We are having the difficult-second-novel discussion. It is our seventh such meeting, by my count. He reckons fourteen. His estimate being double my own seems significant. Is he counting each time the door swings? Am I failing to?
“Why don’t you get rid of some of these?” I ask, gesturing to the dusty walls of books around us. “There’s an entire tower of that novelisation of The Dead School.”
“I wish somebody had told that boy The Dead School was already a novel,” he muttered. He is smoking, which is unusual and illegal. He hides each cigarette beneath a potted rhododendron, picking it out and drawing quickly before sliding it back beneath a leaf. The plant appears to smoulder. I don’t know how it’s still alive.
“It would have been your job to tell him, no?”
“I’m sure I mentioned it. Patrick McCabe. I’m sure I mentioned it. We’re here to talk about you in any case. How’s the novel coming? We’re all still excited. Quite excited.”
“It’s changed tack.”
“Yes, well. I’ve had a bit of a breakthrough. I mean. I’ve figured out my audience. It’s the only audience that matters.”
“Do you mean you’re going… literary? You know I have reservations about literary.”
I nod. “In a sense. I’m retaining Captain Wallace. He’s still going to be the core character. But it’s not a serial killer anymore. It’s more like… an outbreak. A disease. A very specific, very strange disease. He’ll be the one discovering the nature of this sickness.”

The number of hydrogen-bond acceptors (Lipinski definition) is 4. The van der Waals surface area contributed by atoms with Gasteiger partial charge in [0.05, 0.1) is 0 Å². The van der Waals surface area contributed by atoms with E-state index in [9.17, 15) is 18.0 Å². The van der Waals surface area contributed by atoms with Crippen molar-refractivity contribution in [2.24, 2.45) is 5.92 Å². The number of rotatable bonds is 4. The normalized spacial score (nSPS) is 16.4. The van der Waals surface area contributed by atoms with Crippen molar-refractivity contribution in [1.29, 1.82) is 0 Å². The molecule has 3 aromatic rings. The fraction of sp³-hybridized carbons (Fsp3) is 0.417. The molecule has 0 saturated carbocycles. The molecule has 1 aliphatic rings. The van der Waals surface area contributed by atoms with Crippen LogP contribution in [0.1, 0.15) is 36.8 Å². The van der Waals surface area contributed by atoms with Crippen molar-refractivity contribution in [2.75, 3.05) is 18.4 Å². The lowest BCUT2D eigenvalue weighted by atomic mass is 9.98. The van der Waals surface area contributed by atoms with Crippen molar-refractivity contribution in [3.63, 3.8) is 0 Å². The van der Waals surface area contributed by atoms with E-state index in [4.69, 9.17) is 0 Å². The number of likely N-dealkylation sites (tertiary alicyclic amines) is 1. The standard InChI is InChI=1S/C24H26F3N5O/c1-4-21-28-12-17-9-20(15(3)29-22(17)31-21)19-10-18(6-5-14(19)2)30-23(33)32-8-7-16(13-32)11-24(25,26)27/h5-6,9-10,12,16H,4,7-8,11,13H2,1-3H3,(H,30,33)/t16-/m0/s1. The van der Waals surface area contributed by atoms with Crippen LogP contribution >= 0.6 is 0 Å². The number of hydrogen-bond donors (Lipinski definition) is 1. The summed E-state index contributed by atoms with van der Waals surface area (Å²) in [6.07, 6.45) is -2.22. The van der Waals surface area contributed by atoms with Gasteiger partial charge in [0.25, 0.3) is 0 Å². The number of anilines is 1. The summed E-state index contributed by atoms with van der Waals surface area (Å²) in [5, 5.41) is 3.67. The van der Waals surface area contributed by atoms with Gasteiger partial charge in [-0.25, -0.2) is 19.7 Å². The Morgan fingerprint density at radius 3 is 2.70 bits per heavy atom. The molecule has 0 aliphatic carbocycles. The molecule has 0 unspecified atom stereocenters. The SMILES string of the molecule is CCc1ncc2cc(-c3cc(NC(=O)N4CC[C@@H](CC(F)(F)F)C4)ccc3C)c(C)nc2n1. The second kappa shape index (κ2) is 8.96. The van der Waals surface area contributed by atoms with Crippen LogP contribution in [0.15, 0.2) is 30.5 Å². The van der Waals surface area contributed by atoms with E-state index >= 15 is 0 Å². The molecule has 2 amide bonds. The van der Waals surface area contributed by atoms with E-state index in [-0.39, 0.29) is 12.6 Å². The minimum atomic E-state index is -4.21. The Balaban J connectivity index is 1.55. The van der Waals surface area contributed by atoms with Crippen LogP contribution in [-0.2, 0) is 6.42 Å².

“… the nature being?”
“Well, picture this: writers around the world begin to die off. In huge numbers. But that’s not even the worst of it. Before it happens they systematically undermine their own legacies by producing complete dross. Career-destroying crap. So… Martin Amis or some fucker starts populist junk and publishes it serially in Speculative Fiction Monthly. Then he dies of a strange fever. They all start dying, and nobody knows why.”
“Why is this interesting?”
“Because who reads novels anymore? Other writers. It’s a story tailored to scare the bejeebus out of the only target market left.”
He stubs his cigarette out in the plant pot. “That’s genius… I think. We could be starting something great here. Let’s discuss it further.” He leans over an clicks a button. “Eunice? Could you bring us two coffees please?”
A voice crackles. “I’m not your secretary. Mr. Romero asked you to stop using this intercom. Am I going to have to call him?” My editor laughs amiably.
“Would you like a drink?” he asks. When I nod he pours a generous scotch into one of the jam-jars on his desk. The ice-cubes he cracks out are Christmas tree shapes. I am going to stop coming here, I think. One of these days I am going to say no. I am too good for this place.